illustration of proper box lifting technique
Proper lifting techniques protect the back.
illustration of woman by chair doing exercises
Exercises using a chair for balance are a great way to tune-up the body core muscles for functional strength.
illustration of man sanding by wall doing pushups against wall
Wall pushups help strengthen your chest, shoulders, triceps, abs, and wrists.

Wall Pushups 
Stand facing a wall with your hands shoulder-width apart. With your arms straight, place your palms on the wall. Keep your back straight, bend your elbows into a pushup position, and then push yourself away from the wall while keeping your palms in contact with the surface. This exercise strengthens your chest, shoulders, triceps, abs, and wrists.

Try standing on one leg and using fingertip touch on a countertop or chair. Repeat with the opposite leg. You can do this while performing everyday tasks like washing dishes or brushing your teeth. Try walking heel-to-toe. Practice leaning down and standing up, holding onto a chair if necessary. You will be doing a lot of this in the garden.

Now that your body is becoming more toned, balanced, and flexible, it is important to carry it gently into each gardening day. Start with some basic stretches. Remember, for any stretches, it is important to warm up with a few minutes of physical activity like walking, stretch at least two or three times alternating side to side, keep good form and posture (standing tall with your shoulders back and relaxed, hips even and core engaged to support your back), and keep breathing throughout each stretch. You might feel a pulling sensation or slight discomfort, but you should not feel pain with any stretch. And never bounce while stretching, but hold the movement steady. Print out these basic stretches and post them as a reminder and an easy reference.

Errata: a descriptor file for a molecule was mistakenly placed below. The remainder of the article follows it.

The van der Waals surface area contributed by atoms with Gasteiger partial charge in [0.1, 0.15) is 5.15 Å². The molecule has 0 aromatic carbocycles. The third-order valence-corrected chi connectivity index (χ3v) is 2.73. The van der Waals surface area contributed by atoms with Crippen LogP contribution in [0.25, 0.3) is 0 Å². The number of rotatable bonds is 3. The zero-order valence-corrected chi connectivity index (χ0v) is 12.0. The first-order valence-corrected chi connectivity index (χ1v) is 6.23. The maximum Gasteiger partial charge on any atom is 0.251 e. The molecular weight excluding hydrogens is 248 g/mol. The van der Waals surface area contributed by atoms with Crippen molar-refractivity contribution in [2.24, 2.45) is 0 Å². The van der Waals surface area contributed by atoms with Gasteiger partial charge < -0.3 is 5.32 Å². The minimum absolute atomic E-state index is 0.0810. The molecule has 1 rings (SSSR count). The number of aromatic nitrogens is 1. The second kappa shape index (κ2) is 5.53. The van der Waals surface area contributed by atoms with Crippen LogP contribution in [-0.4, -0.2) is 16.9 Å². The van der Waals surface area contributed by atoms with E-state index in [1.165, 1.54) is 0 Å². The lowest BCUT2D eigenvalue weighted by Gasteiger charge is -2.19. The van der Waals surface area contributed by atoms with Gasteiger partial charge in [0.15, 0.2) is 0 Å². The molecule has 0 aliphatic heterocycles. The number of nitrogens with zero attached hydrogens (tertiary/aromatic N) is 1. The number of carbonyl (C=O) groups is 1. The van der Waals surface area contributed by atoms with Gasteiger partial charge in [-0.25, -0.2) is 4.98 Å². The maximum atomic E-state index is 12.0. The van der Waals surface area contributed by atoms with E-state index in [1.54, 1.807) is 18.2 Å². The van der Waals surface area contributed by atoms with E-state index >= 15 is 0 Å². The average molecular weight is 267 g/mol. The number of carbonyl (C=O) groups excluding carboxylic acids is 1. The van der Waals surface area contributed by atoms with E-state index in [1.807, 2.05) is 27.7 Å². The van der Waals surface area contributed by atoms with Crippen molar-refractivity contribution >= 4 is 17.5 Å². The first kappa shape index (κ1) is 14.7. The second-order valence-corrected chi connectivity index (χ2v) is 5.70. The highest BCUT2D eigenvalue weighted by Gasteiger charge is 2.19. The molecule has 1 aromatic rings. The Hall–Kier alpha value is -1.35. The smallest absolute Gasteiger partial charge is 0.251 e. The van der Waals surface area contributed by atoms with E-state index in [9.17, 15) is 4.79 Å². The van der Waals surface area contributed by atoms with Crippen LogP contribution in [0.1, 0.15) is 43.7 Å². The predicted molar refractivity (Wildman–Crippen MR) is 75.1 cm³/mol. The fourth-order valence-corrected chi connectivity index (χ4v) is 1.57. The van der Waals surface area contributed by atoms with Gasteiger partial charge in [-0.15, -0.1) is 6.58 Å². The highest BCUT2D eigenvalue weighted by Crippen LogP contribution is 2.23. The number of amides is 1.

Begin with some basic roll-downs for back flexibility and balance practice.

Further, prepare your back and spine with several thoracic rotations on each side, bending and twisting the spine to increase flexibility.

Warm up your pectorals (chest muscles) using a doorframe or corner to create resistance.

Don't forget your wrists. Do a few wrist flexor and extensor exercises to get you started.

Do gentle quadriceps, gluteal, hip flexors, and calf stretches to prepare your legs for action.

Now that you are warmed up start with a gentle activity such as raking to help get the blood flowing through your large muscle groups.

Different tasks require specific attention and care. For example, the proper weeding technique is to dig around all sides of the weed to loosen it up before attempting to yank it out. Use your tools to do the work for you whenever you can. And alternate your weeding stance between standing and squatting. If you kneel, use a kneeling pad or individually pad your knees to protect them from excessive pressure.